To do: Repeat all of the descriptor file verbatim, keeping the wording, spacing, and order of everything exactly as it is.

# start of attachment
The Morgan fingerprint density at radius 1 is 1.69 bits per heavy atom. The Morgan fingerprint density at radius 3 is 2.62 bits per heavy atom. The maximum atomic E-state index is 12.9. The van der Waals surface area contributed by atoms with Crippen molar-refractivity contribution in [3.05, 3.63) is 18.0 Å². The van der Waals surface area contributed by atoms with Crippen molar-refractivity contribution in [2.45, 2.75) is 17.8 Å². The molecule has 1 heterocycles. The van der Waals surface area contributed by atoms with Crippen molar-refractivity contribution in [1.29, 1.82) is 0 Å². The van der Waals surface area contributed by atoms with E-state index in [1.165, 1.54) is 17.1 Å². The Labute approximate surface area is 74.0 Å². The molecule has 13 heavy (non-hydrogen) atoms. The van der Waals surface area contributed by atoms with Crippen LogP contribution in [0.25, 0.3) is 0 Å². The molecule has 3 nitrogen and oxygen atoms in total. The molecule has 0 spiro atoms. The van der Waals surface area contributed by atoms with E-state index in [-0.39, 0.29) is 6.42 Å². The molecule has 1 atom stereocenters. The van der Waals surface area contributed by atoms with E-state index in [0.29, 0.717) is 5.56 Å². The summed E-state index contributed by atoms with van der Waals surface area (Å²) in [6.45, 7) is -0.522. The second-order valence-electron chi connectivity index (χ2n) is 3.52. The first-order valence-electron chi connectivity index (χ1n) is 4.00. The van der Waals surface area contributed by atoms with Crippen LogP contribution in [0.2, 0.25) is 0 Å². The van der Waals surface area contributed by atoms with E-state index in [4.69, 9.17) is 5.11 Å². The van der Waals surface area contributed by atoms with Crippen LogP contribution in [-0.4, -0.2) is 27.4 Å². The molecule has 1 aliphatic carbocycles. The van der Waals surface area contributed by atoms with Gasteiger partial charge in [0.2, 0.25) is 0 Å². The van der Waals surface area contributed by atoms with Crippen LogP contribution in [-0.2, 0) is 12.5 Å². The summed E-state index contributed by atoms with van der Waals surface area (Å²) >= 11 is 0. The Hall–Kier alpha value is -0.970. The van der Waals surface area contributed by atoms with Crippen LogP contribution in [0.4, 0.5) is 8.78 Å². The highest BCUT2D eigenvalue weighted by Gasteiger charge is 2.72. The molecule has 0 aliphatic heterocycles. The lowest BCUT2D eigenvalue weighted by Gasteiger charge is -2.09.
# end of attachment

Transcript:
The Morgan fingerprint density at radius 1 is 1.69 bits per heavy atom. The Morgan fingerprint density at radius 3 is 2.62 bits per heavy atom. The maximum atomic E-state index is 12.9. The van der Waals surface area contributed by atoms with Crippen molar-refractivity contribution in [3.05, 3.63) is 18.0 Å². The van der Waals surface area contributed by atoms with Crippen molar-refractivity contribution in [2.45, 2.75) is 17.8 Å². The molecule has 1 heterocycles. The van der Waals surface area contributed by atoms with Crippen molar-refractivity contribution in [1.29, 1.82) is 0 Å². The van der Waals surface area contributed by atoms with E-state index in [1.165, 1.54) is 17.1 Å². The Labute approximate surface area is 74.0 Å². The molecule has 13 heavy (non-hydrogen) atoms. The van der Waals surface area contributed by atoms with Crippen LogP contribution in [0.25, 0.3) is 0 Å². The molecule has 3 nitrogen and oxygen atoms in total. The molecule has 0 spiro atoms. The van der Waals surface area contributed by atoms with E-state index in [-0.39, 0.29) is 6.42 Å². The molecule has 1 atom stereocenters. The van der Waals surface area contributed by atoms with E-state index in [0.29, 0.717) is 5.56 Å². The summed E-state index contributed by atoms with van der Waals surface area (Å²) in [6.45, 7) is -0.522. The second-order valence-electron chi connectivity index (χ2n) is 3.52. The first-order valence-electron chi connectivity index (χ1n) is 4.00. The van der Waals surface area contributed by atoms with Crippen LogP contribution in [0.2, 0.25) is 0 Å². The van der Waals surface area contributed by atoms with E-state index in [4.69, 9.17) is 5.11 Å². The van der Waals surface area contributed by atoms with Crippen LogP contribution in [-0.4, -0.2) is 27.4 Å². The molecule has 1 aliphatic carbocycles. The van der Waals surface area contributed by atoms with Gasteiger partial charge in [0.2, 0.25) is 0 Å². The van der Waals surface area contributed by atoms with Crippen LogP contribution in [-0.2, 0) is 12.5 Å². The summed E-state index contributed by atoms with van der Waals surface area (Å²) >= 11 is 0. The Hall–Kier alpha value is -0.970. The van der Waals surface area contributed by atoms with Crippen LogP contribution in [0.4, 0.5) is 8.78 Å². The highest BCUT2D eigenvalue weighted by Gasteiger charge is 2.72. The molecule has 0 aliphatic heterocycles. The lowest BCUT2D eigenvalue weighted by Gasteiger charge is -2.09.